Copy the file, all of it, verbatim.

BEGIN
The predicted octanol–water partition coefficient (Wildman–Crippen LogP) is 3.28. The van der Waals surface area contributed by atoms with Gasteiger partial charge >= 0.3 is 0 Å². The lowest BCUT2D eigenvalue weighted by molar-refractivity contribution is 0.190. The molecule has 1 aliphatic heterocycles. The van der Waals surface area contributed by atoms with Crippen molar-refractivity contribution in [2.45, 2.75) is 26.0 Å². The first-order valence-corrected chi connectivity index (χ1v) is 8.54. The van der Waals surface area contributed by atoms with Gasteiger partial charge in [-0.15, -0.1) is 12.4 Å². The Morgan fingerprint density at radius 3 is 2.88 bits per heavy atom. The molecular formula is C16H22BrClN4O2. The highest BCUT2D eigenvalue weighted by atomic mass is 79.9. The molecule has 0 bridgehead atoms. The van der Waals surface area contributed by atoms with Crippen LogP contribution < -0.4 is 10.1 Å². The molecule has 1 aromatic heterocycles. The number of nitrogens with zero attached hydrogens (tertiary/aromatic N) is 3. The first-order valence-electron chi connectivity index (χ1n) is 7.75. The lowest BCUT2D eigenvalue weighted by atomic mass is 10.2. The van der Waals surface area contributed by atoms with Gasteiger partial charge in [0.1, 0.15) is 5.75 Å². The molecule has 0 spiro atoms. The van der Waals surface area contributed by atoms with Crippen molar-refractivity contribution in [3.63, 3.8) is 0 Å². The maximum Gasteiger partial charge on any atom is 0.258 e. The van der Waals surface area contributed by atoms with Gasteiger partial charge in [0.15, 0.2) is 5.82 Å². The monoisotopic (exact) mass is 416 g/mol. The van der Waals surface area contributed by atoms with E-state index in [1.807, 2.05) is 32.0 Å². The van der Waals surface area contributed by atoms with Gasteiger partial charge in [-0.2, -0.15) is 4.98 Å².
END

The predicted octanol–water partition coefficient (Wildman–Crippen LogP) is 3.28. The van der Waals surface area contributed by atoms with Gasteiger partial charge >= 0.3 is 0 Å². The lowest BCUT2D eigenvalue weighted by molar-refractivity contribution is 0.190. The molecule has 1 aliphatic heterocycles. The van der Waals surface area contributed by atoms with Crippen molar-refractivity contribution in [2.45, 2.75) is 26.0 Å². The first-order valence-corrected chi connectivity index (χ1v) is 8.54. The van der Waals surface area contributed by atoms with Gasteiger partial charge in [-0.15, -0.1) is 12.4 Å². The Morgan fingerprint density at radius 3 is 2.88 bits per heavy atom. The molecular formula is C16H22BrClN4O2. The highest BCUT2D eigenvalue weighted by atomic mass is 79.9. The molecule has 0 bridgehead atoms. The van der Waals surface area contributed by atoms with Crippen LogP contribution < -0.4 is 10.1 Å². The molecule has 1 aromatic heterocycles. The number of nitrogens with zero attached hydrogens (tertiary/aromatic N) is 3. The first-order valence-electron chi connectivity index (χ1n) is 7.75. The lowest BCUT2D eigenvalue weighted by atomic mass is 10.2. The van der Waals surface area contributed by atoms with Gasteiger partial charge in [0.1, 0.15) is 5.75 Å². The molecule has 0 spiro atoms. The van der Waals surface area contributed by atoms with Crippen molar-refractivity contribution in [3.63, 3.8) is 0 Å². The maximum Gasteiger partial charge on any atom is 0.258 e. The van der Waals surface area contributed by atoms with Gasteiger partial charge in [0.15, 0.2) is 5.82 Å². The monoisotopic (exact) mass is 416 g/mol. The van der Waals surface area contributed by atoms with E-state index in [1.807, 2.05) is 32.0 Å². The van der Waals surface area contributed by atoms with Gasteiger partial charge in [-0.2, -0.15) is 4.98 Å².